Research and Development
Hydros Coastal Solutions, Inc. (HCS) is built upon a foundation of scientific integrity, innovation, and an unwavering desire to challenge the status quo and pioneer new techniques to resolve environmental threats.
The goal of HCS’ Scientific Division is to design and implement research programs that address ongoing environmental issues in coastal and environmental restoration, which include anthropogenic factors that cause or contribute to growing concerns such as coastal erosion, impaired water quality, ocean acidification, toxic algal blooms, and coral diseases.
Furthermore, in order to foster a better understanding of both local and global issues, we actively pursue and establish relationships and collaborations with fellow scientists and professionals in the private sector and at academic institutions and government agencies worldwide.
Ultimately, it is a willingness and ability to incorporate multiple scientific disciplines, to think “outside of the box”, and to question conventional wisdom while maintaining a strong scientific focus that sets Hydros Coastal Solutions apart as we continue to “Reinvent Coastal Restoration”.
New Technology Development
Modified ShoreLock™ Formulations
One of the advantages of ShoreLock™ Technology is an ability to incorporate active compounds within it to achieve a desired result.
Biological and chemical tracers are often used to simulate and monitor the behavior of chemicals and microorganisms in the environment. HCS scientists have incorporated specific, non-toxic fluorescent dyes and particles (including DNA tracer technologies) into ShoreLock™ that are not present in the background environment but which behave similarly to dangerous chemicals or organisms which may be present in sand or water following contamination events or sewage spills. Thus, by introducing modified ShoreLock™ into an experimental beach, our scientists and engineers can learn much about the fate and transport of dangerous chemicals and microorganisms in the coastal environment.
Antimicrobial Delivery Systems
Accidental spills, overflows, and unauthorized releases of sewage into waterways occur every day in the United States and worldwide. The remediation of contaminated waterways is usually achieved through flushing or dilution; however, bacteria released into sandy or soil environments often thrive and even multiply, which creates significant logistical issues with regard to environmental clean up options. Currently, one method of clean up and control of sewage spills involves the introduction of massive amounts of liquid chlorine into the beach, which creates several additional risks to public health, including inhalation and exposure concerns. In an effort to address this important issue, HCS scientists have incorporated various disinfectants into a special ShoreLock™ formulation that can be modified to more effectively control the dissemination and release of a desired disinfectant into the shoreline in order to maximize disinfection while minimizing negative impacts on environmental and human health.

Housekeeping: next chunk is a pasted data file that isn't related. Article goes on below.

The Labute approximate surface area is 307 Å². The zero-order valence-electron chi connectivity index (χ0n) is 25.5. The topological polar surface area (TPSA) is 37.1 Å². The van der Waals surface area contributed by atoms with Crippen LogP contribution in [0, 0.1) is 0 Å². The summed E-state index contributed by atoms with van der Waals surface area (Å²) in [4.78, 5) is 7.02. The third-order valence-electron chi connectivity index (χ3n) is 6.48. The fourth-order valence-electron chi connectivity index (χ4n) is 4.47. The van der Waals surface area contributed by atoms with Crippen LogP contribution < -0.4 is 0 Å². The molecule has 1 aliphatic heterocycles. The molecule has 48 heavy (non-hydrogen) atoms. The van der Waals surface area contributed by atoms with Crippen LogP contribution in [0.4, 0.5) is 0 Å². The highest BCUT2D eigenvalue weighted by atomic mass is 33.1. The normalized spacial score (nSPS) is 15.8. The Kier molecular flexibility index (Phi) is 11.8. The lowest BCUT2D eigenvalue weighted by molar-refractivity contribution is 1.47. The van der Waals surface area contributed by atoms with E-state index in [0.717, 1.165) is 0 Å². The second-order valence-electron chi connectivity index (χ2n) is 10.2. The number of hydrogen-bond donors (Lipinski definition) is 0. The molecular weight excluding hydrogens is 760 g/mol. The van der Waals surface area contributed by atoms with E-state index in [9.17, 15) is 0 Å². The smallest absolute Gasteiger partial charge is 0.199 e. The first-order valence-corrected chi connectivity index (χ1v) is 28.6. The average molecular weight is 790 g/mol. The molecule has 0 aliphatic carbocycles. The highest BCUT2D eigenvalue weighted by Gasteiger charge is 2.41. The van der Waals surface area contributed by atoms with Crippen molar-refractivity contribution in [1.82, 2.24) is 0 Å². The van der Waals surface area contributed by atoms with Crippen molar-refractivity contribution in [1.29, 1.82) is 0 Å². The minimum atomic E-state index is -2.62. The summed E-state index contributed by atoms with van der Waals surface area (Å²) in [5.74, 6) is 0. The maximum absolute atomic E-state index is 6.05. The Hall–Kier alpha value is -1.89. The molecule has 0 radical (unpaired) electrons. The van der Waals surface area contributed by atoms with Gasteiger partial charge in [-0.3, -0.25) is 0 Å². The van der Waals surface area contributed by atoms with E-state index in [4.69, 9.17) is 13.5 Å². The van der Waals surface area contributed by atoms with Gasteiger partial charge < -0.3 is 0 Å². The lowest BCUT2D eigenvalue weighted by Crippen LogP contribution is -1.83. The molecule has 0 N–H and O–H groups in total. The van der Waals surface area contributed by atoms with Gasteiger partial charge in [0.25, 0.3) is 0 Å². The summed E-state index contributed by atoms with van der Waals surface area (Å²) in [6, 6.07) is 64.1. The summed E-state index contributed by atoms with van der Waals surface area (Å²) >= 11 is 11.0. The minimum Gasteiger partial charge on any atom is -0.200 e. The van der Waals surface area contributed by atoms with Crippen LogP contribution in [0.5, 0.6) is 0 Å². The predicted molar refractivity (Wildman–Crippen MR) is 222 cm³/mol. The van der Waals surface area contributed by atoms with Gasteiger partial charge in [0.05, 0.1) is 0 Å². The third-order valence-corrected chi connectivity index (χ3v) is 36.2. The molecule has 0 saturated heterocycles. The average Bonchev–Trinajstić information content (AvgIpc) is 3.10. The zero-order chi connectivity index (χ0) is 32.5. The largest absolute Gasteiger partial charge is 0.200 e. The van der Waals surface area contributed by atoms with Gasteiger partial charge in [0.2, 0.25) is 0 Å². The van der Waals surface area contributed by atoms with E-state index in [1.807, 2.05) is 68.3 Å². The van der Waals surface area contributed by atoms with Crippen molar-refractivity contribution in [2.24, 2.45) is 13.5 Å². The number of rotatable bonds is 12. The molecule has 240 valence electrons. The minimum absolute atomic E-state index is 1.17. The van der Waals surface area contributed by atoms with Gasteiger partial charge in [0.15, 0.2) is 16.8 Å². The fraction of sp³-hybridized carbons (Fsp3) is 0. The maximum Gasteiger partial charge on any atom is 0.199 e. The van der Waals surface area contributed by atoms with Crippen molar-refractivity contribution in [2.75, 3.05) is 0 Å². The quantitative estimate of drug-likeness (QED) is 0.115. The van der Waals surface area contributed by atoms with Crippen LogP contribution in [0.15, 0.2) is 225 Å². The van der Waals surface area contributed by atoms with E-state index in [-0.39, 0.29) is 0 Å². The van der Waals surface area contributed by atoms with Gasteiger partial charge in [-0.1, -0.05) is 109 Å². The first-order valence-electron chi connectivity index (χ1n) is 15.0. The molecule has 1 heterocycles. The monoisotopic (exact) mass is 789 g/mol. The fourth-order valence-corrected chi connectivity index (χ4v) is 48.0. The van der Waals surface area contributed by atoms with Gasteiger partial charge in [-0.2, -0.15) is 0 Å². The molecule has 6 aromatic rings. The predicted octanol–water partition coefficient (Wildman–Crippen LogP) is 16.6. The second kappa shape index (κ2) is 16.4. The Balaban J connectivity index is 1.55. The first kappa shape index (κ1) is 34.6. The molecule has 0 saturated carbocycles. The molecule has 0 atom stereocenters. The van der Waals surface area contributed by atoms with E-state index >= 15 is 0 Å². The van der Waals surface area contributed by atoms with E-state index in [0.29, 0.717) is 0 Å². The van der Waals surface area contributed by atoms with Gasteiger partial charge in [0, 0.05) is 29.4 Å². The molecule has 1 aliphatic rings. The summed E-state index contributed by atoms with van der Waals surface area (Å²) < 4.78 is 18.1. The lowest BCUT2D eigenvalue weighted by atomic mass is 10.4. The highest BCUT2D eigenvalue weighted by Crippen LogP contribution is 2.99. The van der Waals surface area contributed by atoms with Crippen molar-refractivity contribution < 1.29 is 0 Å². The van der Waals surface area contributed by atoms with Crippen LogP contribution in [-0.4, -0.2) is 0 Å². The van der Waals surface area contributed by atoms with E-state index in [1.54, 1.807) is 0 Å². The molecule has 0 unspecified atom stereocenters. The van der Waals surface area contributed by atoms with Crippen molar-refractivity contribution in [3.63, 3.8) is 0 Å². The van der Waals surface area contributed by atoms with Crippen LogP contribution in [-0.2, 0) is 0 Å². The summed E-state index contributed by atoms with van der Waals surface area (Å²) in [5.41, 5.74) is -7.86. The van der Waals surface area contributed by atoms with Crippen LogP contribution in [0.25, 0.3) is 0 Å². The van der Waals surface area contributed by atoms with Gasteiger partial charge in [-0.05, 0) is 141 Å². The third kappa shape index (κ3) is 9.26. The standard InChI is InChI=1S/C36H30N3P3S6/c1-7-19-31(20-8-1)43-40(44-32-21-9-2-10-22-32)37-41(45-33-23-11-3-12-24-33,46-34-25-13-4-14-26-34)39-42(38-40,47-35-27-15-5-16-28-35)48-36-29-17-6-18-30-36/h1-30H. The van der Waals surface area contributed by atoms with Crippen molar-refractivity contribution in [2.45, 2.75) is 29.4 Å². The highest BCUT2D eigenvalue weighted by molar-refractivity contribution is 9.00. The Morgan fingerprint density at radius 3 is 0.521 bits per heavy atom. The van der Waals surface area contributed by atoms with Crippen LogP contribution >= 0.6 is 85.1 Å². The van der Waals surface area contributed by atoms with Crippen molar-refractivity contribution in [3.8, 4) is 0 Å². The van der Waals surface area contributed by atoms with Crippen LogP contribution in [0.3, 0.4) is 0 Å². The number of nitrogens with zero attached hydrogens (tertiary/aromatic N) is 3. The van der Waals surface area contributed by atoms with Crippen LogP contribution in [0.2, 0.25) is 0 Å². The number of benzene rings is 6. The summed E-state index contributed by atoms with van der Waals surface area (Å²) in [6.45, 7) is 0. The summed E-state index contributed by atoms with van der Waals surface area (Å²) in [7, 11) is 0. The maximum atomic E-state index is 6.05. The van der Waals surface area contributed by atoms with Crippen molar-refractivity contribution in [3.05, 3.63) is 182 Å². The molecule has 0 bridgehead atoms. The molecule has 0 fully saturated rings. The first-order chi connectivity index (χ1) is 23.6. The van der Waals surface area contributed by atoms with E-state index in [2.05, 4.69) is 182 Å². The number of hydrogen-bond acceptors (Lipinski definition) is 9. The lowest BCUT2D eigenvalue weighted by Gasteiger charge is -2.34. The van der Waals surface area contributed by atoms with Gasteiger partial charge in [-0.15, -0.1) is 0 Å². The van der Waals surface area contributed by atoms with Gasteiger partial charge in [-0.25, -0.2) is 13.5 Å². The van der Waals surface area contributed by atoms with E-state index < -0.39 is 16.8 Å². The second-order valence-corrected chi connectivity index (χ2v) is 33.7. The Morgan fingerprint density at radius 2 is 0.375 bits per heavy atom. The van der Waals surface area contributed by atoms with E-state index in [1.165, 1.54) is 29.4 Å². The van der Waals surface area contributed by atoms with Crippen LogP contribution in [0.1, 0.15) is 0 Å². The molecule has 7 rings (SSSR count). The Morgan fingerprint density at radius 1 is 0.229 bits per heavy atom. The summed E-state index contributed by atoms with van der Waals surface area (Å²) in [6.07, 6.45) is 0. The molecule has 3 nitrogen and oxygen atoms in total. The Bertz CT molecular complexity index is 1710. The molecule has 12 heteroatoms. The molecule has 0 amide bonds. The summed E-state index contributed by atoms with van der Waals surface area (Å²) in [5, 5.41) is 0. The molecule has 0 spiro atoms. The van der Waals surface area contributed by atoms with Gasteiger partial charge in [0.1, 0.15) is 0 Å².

The recent BP oil spill disaster in the Gulf of Mexico has brought to the forefront the dangers and far-reaching negative impacts that a massive oil spill can have on the marine and terrestrial environment. However, small and localized “spills” occur every day due to releases from personal and commercial watercraft, urban storm water outfalls, and even from sunscreens and tanning oils. In order to address the effects of these small scale “oil spills”, HCS scientists have incorporated mild emulsifiers and detergents into special formulations of ShoreLock™, which are effective in removing and dispersing small amounts of oils and hydrocarbons in contaminated sand and water.
Coral Disease Research and Restoration
Efforts are currently being conducted worldwide as a result of massive die-offs, which have been occurring since the 1960’s and which some scientists think will lead to complete global destruction in the next 20 years if restoration efforts do not continue. The reasons for the massive losses of coral reefs have been attributed to climate change, anthropogenic pollution, overfishing, and infectious disease. HCS scientists have developed novel methods of coral seascaping and are conducting research on the infectious causes and possible treatments of several coral diseases, which are believed to be linked to sewage associated organisms, particularly a specific strain of Serratia marcescens.
Offshore submerged breakwaters reduce the intensity of wave action in inshore waters and thereby can “reduce” or “help mitigate” coastal erosion. When oncoming waves hit breakwaters, their erosive power is dissipated by these structures, which are some distance away from the coast. Under normal conditions this creates an area of slack water between the breakwaters and the coast. Sediment deposition can thus occur in these waters and beaches can be built up. Breakwaters do impact longshore drift and sediment transport, do not adapt naturally to seal level rise, are susceptible to overtopping by storms, and if made with cement, rocks, and/or large boulders do not aesthetically enhance a shoreline. Since breakwaters become permanent part of the landscape they must not only be carefully designed, but also very carefully analyzed for its effects on the physical and ecological system in which it is to be placed. In most nearshore environments living corals that are now mostly extinct, have historically had a significant role protecting shorelines from the erosive power of wave energy. HCS is developing a more natural alternative to traditional breakwater structures comprised of living corals. For more information read our News Blog: Hydros joins forces with Living Breakwater Technology – June 2012.